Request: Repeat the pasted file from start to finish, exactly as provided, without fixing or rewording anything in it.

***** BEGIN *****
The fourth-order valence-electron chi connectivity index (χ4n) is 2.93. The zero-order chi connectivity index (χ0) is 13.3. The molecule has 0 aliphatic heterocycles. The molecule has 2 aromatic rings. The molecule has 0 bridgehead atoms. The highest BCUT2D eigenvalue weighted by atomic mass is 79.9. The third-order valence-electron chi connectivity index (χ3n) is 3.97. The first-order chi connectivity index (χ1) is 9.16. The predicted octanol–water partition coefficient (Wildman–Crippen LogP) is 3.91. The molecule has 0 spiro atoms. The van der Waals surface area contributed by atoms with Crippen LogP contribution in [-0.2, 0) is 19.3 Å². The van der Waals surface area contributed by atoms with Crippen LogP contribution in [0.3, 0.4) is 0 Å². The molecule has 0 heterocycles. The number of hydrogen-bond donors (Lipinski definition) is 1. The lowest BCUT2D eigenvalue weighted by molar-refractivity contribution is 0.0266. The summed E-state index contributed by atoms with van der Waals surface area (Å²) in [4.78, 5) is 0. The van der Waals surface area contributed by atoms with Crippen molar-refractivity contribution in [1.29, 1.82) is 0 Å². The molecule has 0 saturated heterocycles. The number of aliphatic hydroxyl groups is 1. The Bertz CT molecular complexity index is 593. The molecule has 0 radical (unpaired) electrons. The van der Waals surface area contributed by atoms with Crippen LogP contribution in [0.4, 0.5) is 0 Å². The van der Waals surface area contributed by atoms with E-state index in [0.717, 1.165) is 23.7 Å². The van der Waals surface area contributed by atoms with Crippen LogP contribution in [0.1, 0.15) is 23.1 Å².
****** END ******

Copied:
The fourth-order valence-electron chi connectivity index (χ4n) is 2.93. The zero-order chi connectivity index (χ0) is 13.3. The molecule has 0 aliphatic heterocycles. The molecule has 2 aromatic rings. The molecule has 0 bridgehead atoms. The highest BCUT2D eigenvalue weighted by atomic mass is 79.9. The third-order valence-electron chi connectivity index (χ3n) is 3.97. The first-order chi connectivity index (χ1) is 9.16. The predicted octanol–water partition coefficient (Wildman–Crippen LogP) is 3.91. The molecule has 0 spiro atoms. The van der Waals surface area contributed by atoms with Crippen LogP contribution in [-0.2, 0) is 19.3 Å². The van der Waals surface area contributed by atoms with Crippen LogP contribution in [0.3, 0.4) is 0 Å². The molecule has 0 heterocycles. The number of hydrogen-bond donors (Lipinski definition) is 1. The lowest BCUT2D eigenvalue weighted by molar-refractivity contribution is 0.0266. The summed E-state index contributed by atoms with van der Waals surface area (Å²) in [4.78, 5) is 0. The van der Waals surface area contributed by atoms with Crippen molar-refractivity contribution in [1.29, 1.82) is 0 Å². The molecule has 0 saturated heterocycles. The number of aliphatic hydroxyl groups is 1. The Bertz CT molecular complexity index is 593. The molecule has 0 radical (unpaired) electrons. The van der Waals surface area contributed by atoms with Crippen LogP contribution in [0.4, 0.5) is 0 Å². The van der Waals surface area contributed by atoms with E-state index in [0.717, 1.165) is 23.7 Å². The van der Waals surface area contributed by atoms with Crippen LogP contribution in [0.1, 0.15) is 23.1 Å².